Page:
Matthew Jarvis:   Yeah. Just so many planning opportunities here. So many planning, which is… Well, Micah, I worry if we go to more schedules, we are going to make this one of our longest episodes ever. Do you want to tie some action items on this? Maybe we’ll do a part three at some point and dive into some other schedules or do you have one or two schedules you want to look at real quick?

Micah Shilanski:  I had a couple other lines and things I want to talk about. Maybe we could just talk about them in concept versus just going line by line, that’s going to be there. But one of the things that I wanted to go through again, things that are missing on the tax return that are there. So on rental properties, one of the things I want to talk with my client, like how do they use rental properties especially if they’re out in a different location, do they travel to those rental properties? How do they manage those? All of those things. Most of the time, they’re not writing off the little expenses, like the airplane, the hotel, the car rental, right? So outlining how they should do that. And also getting into a cashflow conversation is really important to making sure they’re operating things the way they’re supposed to operate.

And one of the things on this Schedule E, that’s on this one here, we’ll see if we can pop it up in a little bit but what this shows is by the names, I know I haven’t redacted the address, but all of the properties, none of them are in an LLC. And so this is a very interesting thing that we can see right here. How come they’re not an LLC? Okay. Now we have properties in different States, one is potentially in California, which is not a great state to Diane, especially if you don’t live there and you don’t have a trust or an LLC. So why aren’t these things set up is a great question. And another thing that was missing… Now it wasn’t missing from this tax return, it was missing from another one about the same time from a client. And basically in talking with them, the client had IRAs that they had been funding for years and years and years and years but sure enough, there was no 8606.

So again, it’s not what’s on our tax return, but what’s missing. So the client had lost track of it. They had filed it, but the last few years they had stopped filing it for some reason, I don’t know why the 8606. So we lost a basis in their IRA accounts and of course they were prospects accounts. It was a phenomenal fine because they had about 86,000 in her account, 90,000 in his account of nondeductible money that we’re able to do this massive Roth conversion with. And again, now we have clients for life because we found that that got lost on their tax return.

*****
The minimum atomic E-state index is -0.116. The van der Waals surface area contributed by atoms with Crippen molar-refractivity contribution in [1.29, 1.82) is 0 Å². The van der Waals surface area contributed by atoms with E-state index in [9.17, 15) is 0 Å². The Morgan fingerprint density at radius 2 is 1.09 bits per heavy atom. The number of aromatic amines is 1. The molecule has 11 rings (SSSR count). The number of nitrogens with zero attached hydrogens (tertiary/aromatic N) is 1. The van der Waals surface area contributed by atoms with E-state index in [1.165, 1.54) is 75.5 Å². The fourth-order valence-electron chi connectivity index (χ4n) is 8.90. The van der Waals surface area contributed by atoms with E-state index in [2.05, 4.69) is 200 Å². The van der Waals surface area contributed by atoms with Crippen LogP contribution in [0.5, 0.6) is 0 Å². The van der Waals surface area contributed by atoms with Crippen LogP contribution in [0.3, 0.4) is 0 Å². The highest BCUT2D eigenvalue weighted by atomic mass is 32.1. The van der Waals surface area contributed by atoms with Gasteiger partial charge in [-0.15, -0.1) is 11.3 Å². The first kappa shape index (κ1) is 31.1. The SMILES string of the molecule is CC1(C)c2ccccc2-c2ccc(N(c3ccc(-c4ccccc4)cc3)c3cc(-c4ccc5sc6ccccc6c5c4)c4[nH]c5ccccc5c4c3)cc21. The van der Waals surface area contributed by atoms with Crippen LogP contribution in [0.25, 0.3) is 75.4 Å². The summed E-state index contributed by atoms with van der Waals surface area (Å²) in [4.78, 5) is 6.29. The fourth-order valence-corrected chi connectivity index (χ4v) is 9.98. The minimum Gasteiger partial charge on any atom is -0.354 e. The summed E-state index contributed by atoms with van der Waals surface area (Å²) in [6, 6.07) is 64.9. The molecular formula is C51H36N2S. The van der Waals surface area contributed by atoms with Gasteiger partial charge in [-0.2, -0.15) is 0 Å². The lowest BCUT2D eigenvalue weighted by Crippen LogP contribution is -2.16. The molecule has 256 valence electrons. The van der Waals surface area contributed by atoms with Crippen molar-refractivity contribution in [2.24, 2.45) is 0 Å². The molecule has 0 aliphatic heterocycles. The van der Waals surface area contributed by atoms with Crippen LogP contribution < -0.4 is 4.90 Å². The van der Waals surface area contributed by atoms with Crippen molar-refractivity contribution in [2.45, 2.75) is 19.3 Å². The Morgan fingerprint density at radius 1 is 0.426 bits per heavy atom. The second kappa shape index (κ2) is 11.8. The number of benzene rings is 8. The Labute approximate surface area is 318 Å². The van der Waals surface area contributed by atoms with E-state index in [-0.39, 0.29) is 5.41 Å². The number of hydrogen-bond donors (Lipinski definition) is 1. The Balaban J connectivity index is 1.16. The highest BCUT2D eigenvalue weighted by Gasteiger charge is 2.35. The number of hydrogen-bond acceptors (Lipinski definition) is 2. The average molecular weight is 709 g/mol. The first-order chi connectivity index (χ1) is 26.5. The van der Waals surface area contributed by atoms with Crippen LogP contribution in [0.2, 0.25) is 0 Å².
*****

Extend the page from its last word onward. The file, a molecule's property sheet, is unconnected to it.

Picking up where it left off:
Matthew Jarvis:   Yeah. There’s so many powerful strategies there.

Micah Shilanski:  All right, I’m going to be done with my rant. I’m sorry, I can geek out about this stuff for a long time.

Matthew Jarvis:   Not at all. And so we can do—when we do our big conference in 2021 details pending, we will do some pretty gnarly tax sessions because it’ll be a lot of fun.

Micah Shilanski:  All right, let’s go ahead and jump into some action items. This podcast is all about action items. It is all about you taking action in your practice today. So I’m going to kick off and say, the first one is find, read and advise on a few dozen returns. Now, if you don’t have them, you should have them from your clients, pull them out, Google them, take political officials tax returns that are published. Some apparently aren’t but the ones that are published, go ahead and grab those and review them and at least get experience that’s going to be there.

Matthew Jarvis:   Totally. And I would approach those with the mindset of, I’m not going to sit down this return until I’ve found some way to deliver value to this person or this hypothetical person, because there’s always value there. And it’s a quest that you’ve got to do. The second action item and I think I mentioned this on the last podcast, if you’re like me, don’t like committing all these numbers to memory, Putnam Investments has a real amazing tax printout that I’ve been using for years. If you just Google Putnam tax print out, we’ll put a link on the podcast. I keep that on my desk. So I have all these numbers at hand. What are the IRA contribution limits? What are the tax brackets, all those things. So you don’t have to memorize everything, you just need to know how to access it and build a watch for the triggers.